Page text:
ASTRID PRESTON: Birdwatching
TERRY BRAUNSTEIN: Time Bound
April 11- May 16, 2009
Reception: April 18, 4-6pm
In 2007, David Bungay’s first exhibition at Craig Krull Gallery consisted of bold, rugged watercolors of the High Sierra and Wyoming that appear to be built or constructed in the manner of synthetic cubism or Marsden Hartley. As the artist has stated, his paintings have a solid, elemental quality that comes from “making a reduction to deal with the complexity.” The seascapes in his upcoming exhibition are equally forceful and direct. The undulations of incoming waves are literally formed by three-dimensional shapes protruding from under the canvas. The “rollers” are then painted with simple zebra stripes so that the wave is both concretized by its most fundamental patterns, as well as viscerally experienced through an actual swell on the canvas that even casts its own shadow. The most striking aspect of these paintings though, is achieved in the arc shape at the bottom of the canvas that embodies the form of a shore-breaking wave. Mounted below the wave is a combination of mirror, paint and pebbly shower door material that reflects light up into the wave creating not simply an illusion, but an actual light and space experience. Bungay is unconventional and his work is always raw, unpretentious and gets to the crux of visual sensation.
Concurrently, Astrid Preston will exhibit a series of thirty small paintings of birds. Over the years, her work has addressed our dual relationship with nature, both the wild as well as the cultivated. This perspective is equally evident in her bird paintings. These intimate works suggest a very personal affinity for the creatures, but are also the result of bird “watching” and interpretation from the quiet remove of the studio. For Preston, nature has always had symbolic or perhaps transcendental qualities. Birds represent re-birth, growth, and good luck as well as being harbingers of spring.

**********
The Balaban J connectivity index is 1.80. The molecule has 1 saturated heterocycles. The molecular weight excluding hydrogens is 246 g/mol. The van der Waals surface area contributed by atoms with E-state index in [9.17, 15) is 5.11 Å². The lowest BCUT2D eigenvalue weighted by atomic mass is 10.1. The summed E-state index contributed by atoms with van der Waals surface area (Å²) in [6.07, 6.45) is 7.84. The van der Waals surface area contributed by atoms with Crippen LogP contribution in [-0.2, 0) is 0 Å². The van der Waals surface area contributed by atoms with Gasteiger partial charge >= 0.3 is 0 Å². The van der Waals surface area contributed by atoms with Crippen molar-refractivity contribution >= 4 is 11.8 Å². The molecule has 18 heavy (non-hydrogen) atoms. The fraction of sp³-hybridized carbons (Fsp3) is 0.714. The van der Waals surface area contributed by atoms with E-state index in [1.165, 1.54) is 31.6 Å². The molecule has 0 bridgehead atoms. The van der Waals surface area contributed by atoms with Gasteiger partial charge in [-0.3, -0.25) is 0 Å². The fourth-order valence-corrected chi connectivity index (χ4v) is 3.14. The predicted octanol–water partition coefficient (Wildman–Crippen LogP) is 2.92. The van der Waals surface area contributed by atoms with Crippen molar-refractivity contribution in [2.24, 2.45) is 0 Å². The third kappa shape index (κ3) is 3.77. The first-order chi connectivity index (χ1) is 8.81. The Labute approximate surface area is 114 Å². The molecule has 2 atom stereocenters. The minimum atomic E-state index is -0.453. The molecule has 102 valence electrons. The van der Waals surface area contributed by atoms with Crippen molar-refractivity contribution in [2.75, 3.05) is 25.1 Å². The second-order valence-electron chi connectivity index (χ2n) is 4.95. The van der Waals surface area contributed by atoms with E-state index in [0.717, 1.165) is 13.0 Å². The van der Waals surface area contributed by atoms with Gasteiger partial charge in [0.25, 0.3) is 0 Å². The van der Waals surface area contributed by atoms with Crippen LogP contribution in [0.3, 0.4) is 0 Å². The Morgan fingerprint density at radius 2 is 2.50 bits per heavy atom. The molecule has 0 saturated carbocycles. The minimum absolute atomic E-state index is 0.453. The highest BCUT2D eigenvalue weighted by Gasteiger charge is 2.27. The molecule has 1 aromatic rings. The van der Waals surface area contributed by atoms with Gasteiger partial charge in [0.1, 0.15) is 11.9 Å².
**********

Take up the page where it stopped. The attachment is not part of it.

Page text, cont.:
Finally, the gallery will also present an installation by Terry Braunstein, an artist recognized for her work in photomontage and “book sculpture.” The installation, entitled Time Bound, is a multi-media assemblage of paper cutouts, wire and dollhouse furniture that manufactures what the artist calls a “RearWindow world.” The eight-foot long tableaux houses tiny inhabitants who go about their business in adjacent rooms without walls. In one scenario, a middle-aged man with one foot stuck in a trashcan fixates on a globe behind a gate. As former LACMA curator Howard Fox observes, the thematic content of Braunstein’s work, birth, childhood, coming of age, life and death are, like Joseph Cornell’s work, communicated “not through instruction or exposition to the viewer, but in cajoling the viewer to discover such content for him or herself.” Concurrent to her show at Craig Krull, a retrospective of Braunstein’s work will be presented at El Camino College from March 30 – May 1, 2009.